PCSE Seed Grants in Action: A Note from Evan Okun ’13

In April, the Patricelli Center for Social Entrepreneurship awarded five seed grants to Wesleyan students embarking on high-impact projects around the globe. Each grant recipient will be reporting on his/her work with blog posts and photos. Here’s one, a report from Evan Okun ’13 (who, incidentally, also happens to have a new album out.)


This fall I am moving to Chicago, where I will be living for four months thanks to a seed-grant from the Patricelli Center for Social Entrepreneurship.  During my stay I will be working with Circles & Ciphers, a program that uses hip-hop-cipher-peace-making-circles to do restorative justice with system involved youth.

In a hip-hop cipher, participants form a circle and trade off turns sharing their art (poetry, written-rap, improvisization, etc.). Circles & Ciphers combines hip-hop ciphers with “peace-making circles,” a popular tool used for restorative justice (which utilize a talking piece, opening and closing rituals, etc.).   The combination of these two techniques aims to dismantle hierarchical power structures, while confronting issues such as racism, police-brutality, and gang violence.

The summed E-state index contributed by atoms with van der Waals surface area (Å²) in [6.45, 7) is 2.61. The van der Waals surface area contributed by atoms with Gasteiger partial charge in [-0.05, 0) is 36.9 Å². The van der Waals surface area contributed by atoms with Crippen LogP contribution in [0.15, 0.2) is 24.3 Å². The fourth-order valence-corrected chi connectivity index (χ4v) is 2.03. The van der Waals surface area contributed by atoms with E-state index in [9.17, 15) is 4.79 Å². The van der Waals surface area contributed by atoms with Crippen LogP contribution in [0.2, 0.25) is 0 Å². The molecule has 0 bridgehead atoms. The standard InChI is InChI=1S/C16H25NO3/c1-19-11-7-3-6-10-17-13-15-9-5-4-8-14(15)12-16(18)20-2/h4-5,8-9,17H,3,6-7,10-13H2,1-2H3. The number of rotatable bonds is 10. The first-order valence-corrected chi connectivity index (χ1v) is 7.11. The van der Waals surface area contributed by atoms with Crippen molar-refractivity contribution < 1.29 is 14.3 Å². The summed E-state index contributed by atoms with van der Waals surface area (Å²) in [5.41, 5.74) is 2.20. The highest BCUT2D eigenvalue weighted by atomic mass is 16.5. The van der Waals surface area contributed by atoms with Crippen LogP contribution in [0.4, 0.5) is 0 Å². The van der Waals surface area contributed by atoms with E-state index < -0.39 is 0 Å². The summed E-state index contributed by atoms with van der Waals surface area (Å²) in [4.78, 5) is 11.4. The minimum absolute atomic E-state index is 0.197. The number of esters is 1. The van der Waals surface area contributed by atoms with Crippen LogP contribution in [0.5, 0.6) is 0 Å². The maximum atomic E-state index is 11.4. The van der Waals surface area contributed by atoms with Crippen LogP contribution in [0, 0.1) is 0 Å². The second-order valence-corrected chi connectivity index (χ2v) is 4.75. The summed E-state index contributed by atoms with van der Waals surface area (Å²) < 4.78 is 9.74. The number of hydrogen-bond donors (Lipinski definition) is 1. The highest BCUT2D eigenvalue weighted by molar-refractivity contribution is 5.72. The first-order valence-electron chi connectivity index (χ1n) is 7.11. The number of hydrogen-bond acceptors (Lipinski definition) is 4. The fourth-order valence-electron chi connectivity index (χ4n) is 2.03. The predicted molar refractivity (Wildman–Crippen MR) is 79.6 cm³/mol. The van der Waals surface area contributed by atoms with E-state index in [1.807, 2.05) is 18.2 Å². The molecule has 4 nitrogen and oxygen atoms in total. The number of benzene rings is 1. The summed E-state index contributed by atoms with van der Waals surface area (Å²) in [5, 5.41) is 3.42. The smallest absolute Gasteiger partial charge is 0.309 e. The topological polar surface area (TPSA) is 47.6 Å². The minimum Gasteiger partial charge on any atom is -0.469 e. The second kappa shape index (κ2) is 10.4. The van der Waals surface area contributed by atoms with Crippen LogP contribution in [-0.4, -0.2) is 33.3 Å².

As the fall approaches, I find myself deeply appreciative of how thoroughly Wesleyan has prepared me for this work.   During my time at Wesleyan I conducted two independent studies analyzing a two-year-class I taught in the music therapy department at a nearby juvenile detention center.  The first study focused on developing the curriculum and pedagogy of the course I taught.  The other examined the detrimental effect that egocentricity and paternalism had in the classroom.   I was able to examine my work further in other classes as well, including Psychology & The Law (PSYCH) and Creative Non-Fiction (ENGL).   Approaching the topic from a range of disciplines forced me to adopt a variety of critical lenses.

This interdisciplinary analysis has helped me realize that I am, and always will be, a learner.  In the first semester I taught at the juvenile detention center, I often found my white-male-body attempting to dominate/colonize the spaces I was in.  Unlearning racism, classism, and colonial conquest is an on going project, but one I am dedicated to.  I am thankful to have been humbled by Wesleyan’s education and I am grateful to have the opportunity to learn from Circles & Ciphers’ innovative approach to social justice.